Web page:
Counting cells and transcripts for inDrops3 data


Bcbio installation paths in this workflow correspond to O2 bcbio installation. Adjust to bcbio installation you are working with.

1. Check reference genome and transcriptome

mouse project:

  • mm10 reference genome: /n/shared_db/bcbio/biodata/genomes/Mmusculus/mm10
  • transcriptome_fasta: /n/shared_db/bcbio/biodata/genomes/Mmusculus/mm10/rnaseq/ref-transcripts.fa
  • transcriptome_gtf: /n/shared_db/bcbio/biodata/genomes/Mmusculus/mm10/rnaseq/ref-transcripts.gtf

human project:

  • hg38 reference genome: /n/shared_db/bcbio/biodata/genomes/Hsapiens/hg38
  • transcriptome_fasta: /n/shared_db/bcbio/biodata/genomes/Hsapiens/hg38/rnaseq/ref-transcripts.fa
  • transcriptome_gtf: /n/shared_db/bcbio/biodata/genomes/Hsapiens/hg38/rnaseq/ref-transcripts.gtf

Those are spliced references.

To prepare the unspliced reference, use:

$1 = ref-transcripts.gtf
bname=`basename $1 .gtf`
awk 'BEGIN{FS="\t"; OFS="\t"} $3 == "transcript"{ $3="exon"; print}' $1 > $bname.premrna.gtf
gffread -g /path/to/genome_reference/genome.fa $bname.premrna.gtf -w $bname.unspliced.fa

In some datasets using the unspliced reference allows to yield 1.5X more counts.

2. Create bcbio project structure in /scratch

mkdir sc_mouse
cd sc_mouse
mkdir config input final work

3. Prepare fastq input in sc_mouse/input

  • if data comes in >1 lanes, merge lanes for every read:
cat lane1_r1.fq.gz lane2_r1.fq.gz > project_1.fq.gz
cat lane1_r2.fq.gz lane2_r2.fq.gz > project_2.fq.gz
  • some sequencing cores send bz2 files not gz
bunzip2 *.bz2
cat *R1.fastq | gzip > sample_1.fq.gz
  • some cores produce R1,R2,R3,R4, others R1,R2,I1,I2, rename files
bcbio_R1 = R1 = 100 or 86 or 64 bp transcript read
bcbio_R2 = I1 = 8 bp part 1 of cell barcode
bcbio_R3 = I2 = 8 bp sample (library) barcode
bcbio_R4 = R2 = 14 bp = 8 bp part 2 of cell barcode + 6 bp of transcript UMI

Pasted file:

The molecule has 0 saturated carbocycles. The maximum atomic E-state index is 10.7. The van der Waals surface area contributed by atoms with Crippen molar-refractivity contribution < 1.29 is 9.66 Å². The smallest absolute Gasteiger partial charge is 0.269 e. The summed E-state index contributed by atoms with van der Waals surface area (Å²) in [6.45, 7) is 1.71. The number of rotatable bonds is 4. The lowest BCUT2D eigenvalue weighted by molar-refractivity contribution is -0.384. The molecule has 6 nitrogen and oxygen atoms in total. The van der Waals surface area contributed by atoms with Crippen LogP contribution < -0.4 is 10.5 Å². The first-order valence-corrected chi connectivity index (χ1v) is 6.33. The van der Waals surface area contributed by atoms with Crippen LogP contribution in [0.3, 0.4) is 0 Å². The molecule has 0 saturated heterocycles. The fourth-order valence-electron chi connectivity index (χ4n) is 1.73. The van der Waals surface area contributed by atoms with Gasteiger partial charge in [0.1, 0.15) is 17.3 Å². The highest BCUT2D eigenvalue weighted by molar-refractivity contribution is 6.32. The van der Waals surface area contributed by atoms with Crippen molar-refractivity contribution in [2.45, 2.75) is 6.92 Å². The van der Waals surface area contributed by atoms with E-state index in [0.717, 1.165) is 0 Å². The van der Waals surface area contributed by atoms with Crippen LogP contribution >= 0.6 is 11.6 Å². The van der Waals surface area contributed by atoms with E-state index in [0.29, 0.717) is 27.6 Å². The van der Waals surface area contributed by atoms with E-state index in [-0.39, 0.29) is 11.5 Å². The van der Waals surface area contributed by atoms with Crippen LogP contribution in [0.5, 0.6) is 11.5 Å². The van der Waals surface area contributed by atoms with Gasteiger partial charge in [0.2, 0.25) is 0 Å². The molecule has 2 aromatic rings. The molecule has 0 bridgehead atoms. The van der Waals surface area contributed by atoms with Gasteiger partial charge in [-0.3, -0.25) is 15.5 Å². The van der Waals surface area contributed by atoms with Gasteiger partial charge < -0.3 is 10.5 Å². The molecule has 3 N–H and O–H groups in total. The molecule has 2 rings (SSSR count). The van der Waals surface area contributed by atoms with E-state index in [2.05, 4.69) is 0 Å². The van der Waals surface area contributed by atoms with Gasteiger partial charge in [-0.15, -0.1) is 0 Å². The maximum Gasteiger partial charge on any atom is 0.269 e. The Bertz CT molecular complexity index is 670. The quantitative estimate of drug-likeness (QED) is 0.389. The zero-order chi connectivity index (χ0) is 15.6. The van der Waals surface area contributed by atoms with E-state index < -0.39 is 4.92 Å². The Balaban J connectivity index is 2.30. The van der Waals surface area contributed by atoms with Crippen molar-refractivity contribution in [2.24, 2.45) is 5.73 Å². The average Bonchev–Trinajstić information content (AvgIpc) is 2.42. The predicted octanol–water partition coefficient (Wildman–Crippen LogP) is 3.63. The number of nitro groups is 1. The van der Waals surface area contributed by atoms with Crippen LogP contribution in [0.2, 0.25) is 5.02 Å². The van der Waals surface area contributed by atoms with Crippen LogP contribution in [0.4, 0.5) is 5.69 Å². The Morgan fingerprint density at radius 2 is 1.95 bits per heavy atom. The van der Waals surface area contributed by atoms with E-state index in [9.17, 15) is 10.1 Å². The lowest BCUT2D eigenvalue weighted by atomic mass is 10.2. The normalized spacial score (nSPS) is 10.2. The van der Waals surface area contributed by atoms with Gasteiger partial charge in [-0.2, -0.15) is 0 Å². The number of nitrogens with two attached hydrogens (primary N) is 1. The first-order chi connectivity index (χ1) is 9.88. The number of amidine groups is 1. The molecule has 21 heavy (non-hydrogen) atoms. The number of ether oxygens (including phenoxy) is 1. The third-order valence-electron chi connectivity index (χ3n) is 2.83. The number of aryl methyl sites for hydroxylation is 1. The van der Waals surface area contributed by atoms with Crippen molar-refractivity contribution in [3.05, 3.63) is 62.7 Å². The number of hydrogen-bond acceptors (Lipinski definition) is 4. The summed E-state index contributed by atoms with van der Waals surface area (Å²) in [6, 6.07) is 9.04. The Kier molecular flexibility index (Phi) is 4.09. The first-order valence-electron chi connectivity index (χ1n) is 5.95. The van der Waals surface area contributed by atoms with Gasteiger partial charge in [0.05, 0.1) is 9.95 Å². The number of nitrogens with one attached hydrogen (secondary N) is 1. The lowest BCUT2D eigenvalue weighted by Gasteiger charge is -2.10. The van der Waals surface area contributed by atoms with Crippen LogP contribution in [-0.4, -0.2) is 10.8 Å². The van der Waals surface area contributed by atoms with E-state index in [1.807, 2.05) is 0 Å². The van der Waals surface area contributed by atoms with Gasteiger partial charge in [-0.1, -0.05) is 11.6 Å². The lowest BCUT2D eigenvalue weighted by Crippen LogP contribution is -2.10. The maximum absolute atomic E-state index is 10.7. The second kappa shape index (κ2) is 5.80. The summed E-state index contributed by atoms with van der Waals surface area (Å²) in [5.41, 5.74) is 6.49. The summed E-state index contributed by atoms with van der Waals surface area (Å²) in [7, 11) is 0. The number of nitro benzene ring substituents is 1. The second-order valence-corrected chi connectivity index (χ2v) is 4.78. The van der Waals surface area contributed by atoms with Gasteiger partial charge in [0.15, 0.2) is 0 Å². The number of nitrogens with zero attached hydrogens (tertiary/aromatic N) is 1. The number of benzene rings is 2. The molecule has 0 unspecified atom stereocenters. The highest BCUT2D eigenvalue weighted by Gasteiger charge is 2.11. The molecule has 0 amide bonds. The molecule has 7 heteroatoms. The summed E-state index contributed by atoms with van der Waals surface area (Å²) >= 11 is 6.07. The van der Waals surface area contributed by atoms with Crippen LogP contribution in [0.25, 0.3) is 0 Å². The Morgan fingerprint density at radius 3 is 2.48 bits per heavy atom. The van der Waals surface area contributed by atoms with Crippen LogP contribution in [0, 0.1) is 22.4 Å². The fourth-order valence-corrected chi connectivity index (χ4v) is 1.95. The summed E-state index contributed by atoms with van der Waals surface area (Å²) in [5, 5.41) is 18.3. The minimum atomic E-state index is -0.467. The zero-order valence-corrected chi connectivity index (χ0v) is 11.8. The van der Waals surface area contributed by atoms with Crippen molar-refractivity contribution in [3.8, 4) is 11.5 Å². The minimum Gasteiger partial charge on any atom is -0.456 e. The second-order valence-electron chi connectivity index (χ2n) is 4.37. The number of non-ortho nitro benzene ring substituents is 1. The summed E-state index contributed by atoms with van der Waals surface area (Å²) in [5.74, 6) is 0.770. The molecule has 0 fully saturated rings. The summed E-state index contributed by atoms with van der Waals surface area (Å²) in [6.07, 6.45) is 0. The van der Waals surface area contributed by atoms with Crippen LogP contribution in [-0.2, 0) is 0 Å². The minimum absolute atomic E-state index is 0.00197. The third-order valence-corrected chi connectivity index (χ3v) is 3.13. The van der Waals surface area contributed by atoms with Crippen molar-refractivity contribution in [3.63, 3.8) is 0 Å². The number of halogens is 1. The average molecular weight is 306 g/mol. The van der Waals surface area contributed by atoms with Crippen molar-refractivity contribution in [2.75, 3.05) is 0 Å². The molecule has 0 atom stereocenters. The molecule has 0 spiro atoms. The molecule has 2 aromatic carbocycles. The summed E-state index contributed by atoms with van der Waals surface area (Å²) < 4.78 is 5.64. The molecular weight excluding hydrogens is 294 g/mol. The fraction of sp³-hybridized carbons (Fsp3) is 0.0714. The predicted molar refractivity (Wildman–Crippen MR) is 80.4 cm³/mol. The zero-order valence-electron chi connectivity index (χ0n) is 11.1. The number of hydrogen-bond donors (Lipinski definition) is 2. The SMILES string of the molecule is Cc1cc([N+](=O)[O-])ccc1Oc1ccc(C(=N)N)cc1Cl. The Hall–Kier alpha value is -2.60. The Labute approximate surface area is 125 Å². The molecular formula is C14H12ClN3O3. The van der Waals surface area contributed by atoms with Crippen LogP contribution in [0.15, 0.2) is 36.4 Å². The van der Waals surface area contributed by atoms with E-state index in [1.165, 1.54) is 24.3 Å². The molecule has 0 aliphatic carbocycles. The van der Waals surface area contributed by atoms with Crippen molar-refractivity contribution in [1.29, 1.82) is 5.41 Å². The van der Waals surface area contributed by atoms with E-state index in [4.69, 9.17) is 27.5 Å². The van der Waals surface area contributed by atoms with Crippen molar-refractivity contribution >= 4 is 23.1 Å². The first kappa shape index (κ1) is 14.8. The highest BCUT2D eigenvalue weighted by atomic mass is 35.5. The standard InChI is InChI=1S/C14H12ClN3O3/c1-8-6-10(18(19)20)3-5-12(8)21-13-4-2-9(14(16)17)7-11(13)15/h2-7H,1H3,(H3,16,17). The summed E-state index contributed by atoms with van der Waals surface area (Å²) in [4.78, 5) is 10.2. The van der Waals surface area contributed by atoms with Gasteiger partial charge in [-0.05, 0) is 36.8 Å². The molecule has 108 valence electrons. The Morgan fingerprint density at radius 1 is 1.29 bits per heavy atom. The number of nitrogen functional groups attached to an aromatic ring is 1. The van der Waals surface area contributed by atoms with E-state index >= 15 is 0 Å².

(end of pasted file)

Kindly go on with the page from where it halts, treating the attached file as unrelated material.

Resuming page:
Some 100 bp R1 libraries yield low count numbers, and trimming them to 61 bp improves counting:

# $1 = sample_1.fq.gz
java -jar /path/to/Trimmomatic-0.39/trimmomatic-0.39.jar SE \
-threads 10 \
-phred33 \
$1 \
$1.trimmed.fq.gz \
  • files in sc_mouse/input should be (KM here is a project name):

4. Specify sample barcodes

Sample barcodes should be in sc_mouse/config/sample_barcodes.csv.

Check out if the sample barcodes provided match the actual barcodes in the data.

gunzip -c FC_X_3.fq.gz | awk '{if(NR%4 == 2) print $0}' | head -n 400000 | sort | uniq -c | sort -k1,1rn | awk '{print $2","$1}' | head


Sometimes you need to reverse complement sample barcodes:

cat barcodes_original.csv | awk -F ',' '{print $1}' | tr ACGTacgt TGCAtgca | rev



5. Create bcbio yaml config file


- algorithm:
    cellular_barcode_correction: 1
    minimum_barcode_depth: 1000
    sample_barcodes: /full/path/sc_mouse/config/sample_barcodes.csv
    transcriptome_fasta: /n/shared_db/bcbio/biodata/genomes/Mmusculus/mm10/rnaseq/ref-transcripts.fa
    transcriptome_gtf: /n/shared_db/bcbio/biodata/genomes/Mmusculus/mm10/rnaseq/ref-transcripts.gtf
    umi_type: harvard-indrop-v3
  analysis: scRNA-seq
  description: PI_name
  - /full/path/sc_mouse/input/KM_1.fq.gz
  - /full/path/sc_mouse/input/KM_2.fq.gz
  - /full/path/sc_mouse/input/KM_3.fq.gz
  - /full/path/sc_mouse/input/KM_4.fq.gz
  genome_build: mm10
  metadata: {}
fc_name: sc-mouse
  dir: /full/path/sc_mouse/final

Use cd sc_mouse/input; readlink -f * to grab full path to each file and paste into yaml.

6. Create a batch script




#SBATCH --partition=priority        # Partition (queue)
#SBATCH --time=10-00:00             # Runtime in D-HH:MM format